A Non-Solicitation Agreement and Non-Compete Agreement -- What Is the Difference?
Understandably, employers want to protect the investment they have made into their company. As an employee, you may not think of yourself as a threat to your employer; however, your employer may see you as such. If so, you may be asked to sign a non-solicitation or non-compete agreement prior to starting work for an employer or at any time after to begin working for the employer. Before you agree to sign the agreement though, you should have a firm understand of the difference between a non-solicitation agreement and a non-compete agreement.
Both a non-compete agreement, or NCA, and a non-solicitation agreement, or NSA, potentially limit your employment opportunities in the future if your current position ends for any reason. A NSA is much narrower, however, in the conduct or actions prohibited. As the name implies, a non-solicitation agreement requires you to agree, in writing, not to “solicit” the employer’s clients or customers. For example, a car dealership might have all salespeople sign a NSA agreement before hiring them to ensure that, should they leave and go to work for a competitor, they do not take with them the customer lists they have accumulated while working for the dealership and use them to lure customers away.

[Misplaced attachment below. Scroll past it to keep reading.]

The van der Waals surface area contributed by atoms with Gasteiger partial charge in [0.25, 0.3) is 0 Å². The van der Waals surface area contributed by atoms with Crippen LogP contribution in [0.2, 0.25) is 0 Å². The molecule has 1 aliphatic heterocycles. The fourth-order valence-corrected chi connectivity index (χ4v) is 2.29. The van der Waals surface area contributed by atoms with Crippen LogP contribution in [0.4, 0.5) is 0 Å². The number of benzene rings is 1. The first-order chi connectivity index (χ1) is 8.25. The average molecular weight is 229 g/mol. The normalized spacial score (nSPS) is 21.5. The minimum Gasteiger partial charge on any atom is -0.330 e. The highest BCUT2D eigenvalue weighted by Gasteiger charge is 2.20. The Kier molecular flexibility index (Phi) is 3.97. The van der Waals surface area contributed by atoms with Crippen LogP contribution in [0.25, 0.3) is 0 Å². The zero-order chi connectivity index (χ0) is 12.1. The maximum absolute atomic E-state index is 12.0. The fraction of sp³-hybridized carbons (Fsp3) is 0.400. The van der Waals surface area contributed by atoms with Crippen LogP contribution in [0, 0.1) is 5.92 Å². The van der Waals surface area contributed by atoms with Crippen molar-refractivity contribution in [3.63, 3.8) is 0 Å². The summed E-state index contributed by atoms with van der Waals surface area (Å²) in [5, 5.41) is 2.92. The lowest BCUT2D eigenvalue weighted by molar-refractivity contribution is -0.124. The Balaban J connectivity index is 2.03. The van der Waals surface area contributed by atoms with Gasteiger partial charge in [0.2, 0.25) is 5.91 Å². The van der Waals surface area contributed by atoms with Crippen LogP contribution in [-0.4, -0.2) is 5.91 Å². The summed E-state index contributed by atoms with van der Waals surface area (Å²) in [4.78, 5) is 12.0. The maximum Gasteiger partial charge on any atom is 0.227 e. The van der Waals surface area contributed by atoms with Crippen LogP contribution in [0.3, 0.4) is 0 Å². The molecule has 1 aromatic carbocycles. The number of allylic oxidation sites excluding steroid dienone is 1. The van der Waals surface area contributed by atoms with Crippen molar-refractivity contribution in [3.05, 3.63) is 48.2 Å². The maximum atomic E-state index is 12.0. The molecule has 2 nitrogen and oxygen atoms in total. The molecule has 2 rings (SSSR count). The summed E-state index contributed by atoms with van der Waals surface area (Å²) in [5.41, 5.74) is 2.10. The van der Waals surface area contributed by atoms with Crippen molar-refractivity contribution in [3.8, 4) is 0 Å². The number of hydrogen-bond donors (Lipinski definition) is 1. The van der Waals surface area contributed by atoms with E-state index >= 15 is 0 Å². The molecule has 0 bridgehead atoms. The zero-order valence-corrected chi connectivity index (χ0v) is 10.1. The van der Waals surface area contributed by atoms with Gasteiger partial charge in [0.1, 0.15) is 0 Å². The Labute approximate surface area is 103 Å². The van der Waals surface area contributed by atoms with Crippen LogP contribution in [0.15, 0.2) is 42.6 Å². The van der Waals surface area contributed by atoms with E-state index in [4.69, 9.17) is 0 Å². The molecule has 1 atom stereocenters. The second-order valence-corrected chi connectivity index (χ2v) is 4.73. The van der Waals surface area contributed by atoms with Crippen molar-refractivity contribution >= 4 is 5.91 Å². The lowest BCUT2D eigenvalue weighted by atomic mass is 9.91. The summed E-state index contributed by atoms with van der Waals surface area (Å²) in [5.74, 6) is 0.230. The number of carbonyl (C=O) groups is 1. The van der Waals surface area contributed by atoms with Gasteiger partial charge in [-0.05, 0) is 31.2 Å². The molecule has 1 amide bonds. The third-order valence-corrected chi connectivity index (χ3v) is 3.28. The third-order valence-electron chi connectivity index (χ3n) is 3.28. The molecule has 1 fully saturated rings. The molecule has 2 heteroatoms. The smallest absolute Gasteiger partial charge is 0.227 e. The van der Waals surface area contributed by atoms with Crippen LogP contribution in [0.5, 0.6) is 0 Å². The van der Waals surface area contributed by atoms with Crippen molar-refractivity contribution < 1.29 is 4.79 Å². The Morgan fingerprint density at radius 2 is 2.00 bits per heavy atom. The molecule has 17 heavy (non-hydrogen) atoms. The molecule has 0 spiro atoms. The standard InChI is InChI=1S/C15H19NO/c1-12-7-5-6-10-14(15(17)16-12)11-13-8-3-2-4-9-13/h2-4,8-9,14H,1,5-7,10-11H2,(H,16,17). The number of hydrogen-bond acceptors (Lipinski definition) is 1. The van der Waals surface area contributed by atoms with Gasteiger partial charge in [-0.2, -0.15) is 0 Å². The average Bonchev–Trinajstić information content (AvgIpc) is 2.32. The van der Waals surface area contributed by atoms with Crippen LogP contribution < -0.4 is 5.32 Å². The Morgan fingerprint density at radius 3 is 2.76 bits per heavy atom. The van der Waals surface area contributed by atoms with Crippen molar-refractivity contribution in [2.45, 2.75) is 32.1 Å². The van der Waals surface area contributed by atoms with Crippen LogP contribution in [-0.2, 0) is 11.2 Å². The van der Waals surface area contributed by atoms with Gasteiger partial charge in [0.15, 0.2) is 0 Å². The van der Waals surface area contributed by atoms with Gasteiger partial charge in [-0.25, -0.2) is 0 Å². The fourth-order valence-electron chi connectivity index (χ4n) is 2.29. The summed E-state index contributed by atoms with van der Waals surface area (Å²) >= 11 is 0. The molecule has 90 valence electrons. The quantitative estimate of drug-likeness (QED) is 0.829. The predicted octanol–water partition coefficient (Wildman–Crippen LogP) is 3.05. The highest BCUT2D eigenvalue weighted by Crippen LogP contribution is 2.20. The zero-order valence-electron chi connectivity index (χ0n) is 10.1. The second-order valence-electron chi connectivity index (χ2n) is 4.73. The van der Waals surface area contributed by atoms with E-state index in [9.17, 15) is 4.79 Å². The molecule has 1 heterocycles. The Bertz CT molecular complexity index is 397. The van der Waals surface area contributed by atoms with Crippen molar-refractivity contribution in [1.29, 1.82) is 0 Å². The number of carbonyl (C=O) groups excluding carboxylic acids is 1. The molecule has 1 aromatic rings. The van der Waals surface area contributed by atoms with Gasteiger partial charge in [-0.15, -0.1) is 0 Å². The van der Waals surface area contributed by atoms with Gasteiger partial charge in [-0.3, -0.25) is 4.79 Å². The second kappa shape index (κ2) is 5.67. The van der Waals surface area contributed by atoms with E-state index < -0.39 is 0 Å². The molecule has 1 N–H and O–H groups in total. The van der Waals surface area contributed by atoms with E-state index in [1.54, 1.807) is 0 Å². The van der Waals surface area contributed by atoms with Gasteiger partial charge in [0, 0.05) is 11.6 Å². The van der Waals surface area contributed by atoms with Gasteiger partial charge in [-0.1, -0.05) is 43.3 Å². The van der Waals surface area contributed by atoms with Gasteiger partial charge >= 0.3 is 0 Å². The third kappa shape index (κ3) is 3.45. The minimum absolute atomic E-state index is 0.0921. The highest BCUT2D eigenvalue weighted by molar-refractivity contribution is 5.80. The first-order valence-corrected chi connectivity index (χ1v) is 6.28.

A non-compete agreement is typically much broader in its scope than a NSA, though it is used for the same basic reason. A NCA will often limit an employee’s ability to work in the same industry or the same geographic location for a specified period of time after severing the relationship with the current employer. For example, the terms of a NCA might prevent you from working in the same industry/field within 100 miles of your current employer for one year after you sever your relationship with your employer. Sometimes, a NCA will have a non-solicitation provision within the broader non-compete agreement.
Although both NSAs and NCAs are potentially enforceable, Pennsylvania courts tend to view them with unfavorably if they are unnecessarily restrictive in scope or distance. It is always better, however, to address an overly restrictive NCA or NSA before signing it than finding yourself in a position where you have to litigate the agreement after the fact. For this reason, it is best to consult with an experienced Conshohocken, Pennsylvania employment law attorney if a prospective, or current, employer has asked you to sign a non-compete or non-solicitation agreement. Only an experienced attorney can review the agreement and advise you whether it is in your best interest to sign the agreement or not. Contact the employment law attorneys at Curley & Rothman, LLC by calling 610-834-8819 today to schedule your free consultation.